Co-op housing could help solve Canada’s affordability crisis, advocates say

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Ayanna Inniss believes the co-op movement could be part of the solution to the housing affordability crisis in this country.

The Edmonton-area woman still remembers the ‘soul-destroying’ experience of finding affordable housing 20 years ago, before moving into Brittany Lane Housing Co-op in the community Dormitory in Sherwood Park, Alberta.

Newly separated at the time and strapped for money, Inniss said she visited one rundown building after another looking for a place she and her two little boys could call home.

“I remember lots of concrete, no grass, no trees. I remember windows covered in garbage bags and feeling like “that’s not what I have to accept, just because that’s what I can afford.”

Inniss considers it a stroke of luck to have found Brittany Lane and secured a well-maintained three-bedroom unit in a complex that also offers residents access to community gardens, playgrounds, multi-sports fields and a community hall.

Today, she pays $1,230 a month compared to what she says is a current market rate of around $1,600 for a similar unit.

“The fact that you need affordable housing shouldn’t equate to poor quality housing,” Inniss said.

Nearly a quarter of a million people live in co-op housing in Canada, a term used to describe mixed-income, multi-unit housing developments that are jointly owned by residents and operated on a not-for-profit basis.

This means that there is no outside owner and the cooperative is controlled by members who vote for decisions.

Members own shares in the co-op, just as if you owned shares in a corporation. When they leave the cooperative, the shares are passed on to the next resident who moves into the unit.

The monthly “rent” members pay is used to pay for the building mortgage, maintenance costs and other operating costs.

Because residents own the development and do not seek to make a profit, housing is provided at cost. Co-ops tend to be much more affordable than units available in the traditional rental market, and this affordability gap has only widened over time as housing across the country has become more expensive.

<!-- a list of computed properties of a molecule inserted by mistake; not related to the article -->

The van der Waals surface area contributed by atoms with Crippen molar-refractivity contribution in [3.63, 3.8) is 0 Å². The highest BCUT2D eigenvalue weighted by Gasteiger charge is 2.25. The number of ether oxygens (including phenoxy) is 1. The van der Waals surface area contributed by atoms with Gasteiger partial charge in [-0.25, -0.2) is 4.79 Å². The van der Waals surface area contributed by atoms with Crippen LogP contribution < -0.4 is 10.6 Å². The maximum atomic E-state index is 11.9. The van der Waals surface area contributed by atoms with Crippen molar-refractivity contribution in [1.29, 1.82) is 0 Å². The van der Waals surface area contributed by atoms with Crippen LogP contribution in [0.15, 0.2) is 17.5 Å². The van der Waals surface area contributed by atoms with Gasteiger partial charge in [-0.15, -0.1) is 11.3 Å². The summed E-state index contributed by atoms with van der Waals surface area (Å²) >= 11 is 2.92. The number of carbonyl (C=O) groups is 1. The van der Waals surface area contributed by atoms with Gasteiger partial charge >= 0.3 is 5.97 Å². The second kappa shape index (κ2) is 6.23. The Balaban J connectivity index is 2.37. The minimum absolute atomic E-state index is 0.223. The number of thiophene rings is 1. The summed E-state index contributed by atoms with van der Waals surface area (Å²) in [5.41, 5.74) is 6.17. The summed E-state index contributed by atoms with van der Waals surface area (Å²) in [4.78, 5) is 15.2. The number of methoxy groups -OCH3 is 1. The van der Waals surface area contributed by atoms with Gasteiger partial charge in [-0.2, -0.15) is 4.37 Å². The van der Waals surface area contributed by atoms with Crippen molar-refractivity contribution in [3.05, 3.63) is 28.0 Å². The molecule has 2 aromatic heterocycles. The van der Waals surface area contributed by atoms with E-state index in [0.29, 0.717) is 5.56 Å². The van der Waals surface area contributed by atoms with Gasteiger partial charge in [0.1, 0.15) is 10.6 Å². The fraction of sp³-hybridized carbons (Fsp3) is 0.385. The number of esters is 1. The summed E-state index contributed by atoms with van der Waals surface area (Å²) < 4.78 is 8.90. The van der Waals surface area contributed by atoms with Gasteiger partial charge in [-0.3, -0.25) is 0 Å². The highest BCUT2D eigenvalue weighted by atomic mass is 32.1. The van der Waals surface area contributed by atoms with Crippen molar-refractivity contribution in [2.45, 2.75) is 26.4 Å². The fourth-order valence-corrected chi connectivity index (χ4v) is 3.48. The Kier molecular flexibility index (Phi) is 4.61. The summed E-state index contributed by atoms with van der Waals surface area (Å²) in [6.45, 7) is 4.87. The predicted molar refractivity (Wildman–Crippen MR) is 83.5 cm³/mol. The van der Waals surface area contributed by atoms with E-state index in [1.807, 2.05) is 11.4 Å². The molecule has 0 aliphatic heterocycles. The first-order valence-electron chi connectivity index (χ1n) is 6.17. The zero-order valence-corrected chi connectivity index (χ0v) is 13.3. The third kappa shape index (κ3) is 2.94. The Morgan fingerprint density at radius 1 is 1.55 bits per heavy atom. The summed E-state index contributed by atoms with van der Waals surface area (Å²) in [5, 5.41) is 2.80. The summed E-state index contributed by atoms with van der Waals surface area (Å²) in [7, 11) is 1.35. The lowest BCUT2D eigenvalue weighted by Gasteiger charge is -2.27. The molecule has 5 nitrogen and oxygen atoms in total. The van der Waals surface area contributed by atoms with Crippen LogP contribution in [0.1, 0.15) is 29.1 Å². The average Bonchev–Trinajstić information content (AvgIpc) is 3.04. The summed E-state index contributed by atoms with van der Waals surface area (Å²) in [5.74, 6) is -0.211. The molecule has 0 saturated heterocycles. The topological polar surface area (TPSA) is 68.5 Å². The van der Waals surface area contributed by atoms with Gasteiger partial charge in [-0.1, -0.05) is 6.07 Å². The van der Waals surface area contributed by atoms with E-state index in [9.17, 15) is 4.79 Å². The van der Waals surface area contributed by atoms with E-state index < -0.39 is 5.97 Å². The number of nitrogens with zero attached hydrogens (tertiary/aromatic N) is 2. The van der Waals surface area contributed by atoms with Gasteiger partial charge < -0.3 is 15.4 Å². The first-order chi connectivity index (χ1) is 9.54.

Tim Ross, chief executive of the Co-operative Housing Association of Canada, said recent research by his organization shows the monthly rent for a two-bedroom co-op in Toronto in 2021 was almost 30% cheaper than a two-bedroom unit. in the private market. This compares to data from 2006, which shows that co-op units in this city were 16% cheaper than market rates. (Some low-income tenants receive government subsidies to live in co-ops, so their rents can be even lower).

Because co-op housing developments are never resold, co-ops provide security of tenure, eliminating the risk of a tenant being evicted by a landlord looking to sell the property or convert units to condos.

These factors, combined with the sense of community that comes with living in a co-op, mean that many co-op developments have very low vacancy and turnover rates, Ross said.

“Unfortunately, because the housing market is not meeting the needs of people in Canada, moving into a housing co-op is a bit like winning the lottery,” he said. “For this reason, we see very long waiting lists. Some waiting lists last up to 5 to 10 years.

Most of the housing co-ops that exist in Canada today were built in the 1970s and 1980s, with federal, provincial and, in some cases, municipal funding.

However, the public debt crisis of the 1990s and the rise of neoliberalism have reduced the political appetite for investing in housing in recent years, said Margaret Kohn, chair of the University of Toronto’s political science department.

“It’s not that it didn’t work, it’s that they (governments) decided they didn’t want to spend on it,” Kohn said.

But that could start to change. The most recent federal budget targeted $9.5 billion over five years to fund new housing initiatives to address Canada’s growing affordability crisis. Among these initiatives is a $1.5 billion investment plan to build new co-op housing in Canada, the largest federal investment in co-op housing in 30 years.

Kohn said the announcement is a good start, but governments must continue to invest to expand the co-operative housing model across the country and provide a comprehensive solution to the country’s housing affordability crisis.

He said that in the European Union, about 10% of the overall housing stock is owned and managed by housing co-operatives, proof that the model could play a much bigger role here in Canada.

“I think now is the time. The cost of market housing has risen so dramatically and so quickly, and it’s now putting a burden on many different kinds of people,” Kohn said. There’s really desperation right now, and it can really create a political movement, and hopefully it brings people together to think about alternatives.

For her part, Inniss said getting a place in a housing co-op 20 years ago changed her life and the lives of her children.

“With the money I saved, I was able to pay for softball lessons for my boys, as well as football and piano lessons,” Inniss said. “So (co-op housing) is something that has ripple effects on the next generation.”

This report from The Canadian Press was first published on May 12, 2022.

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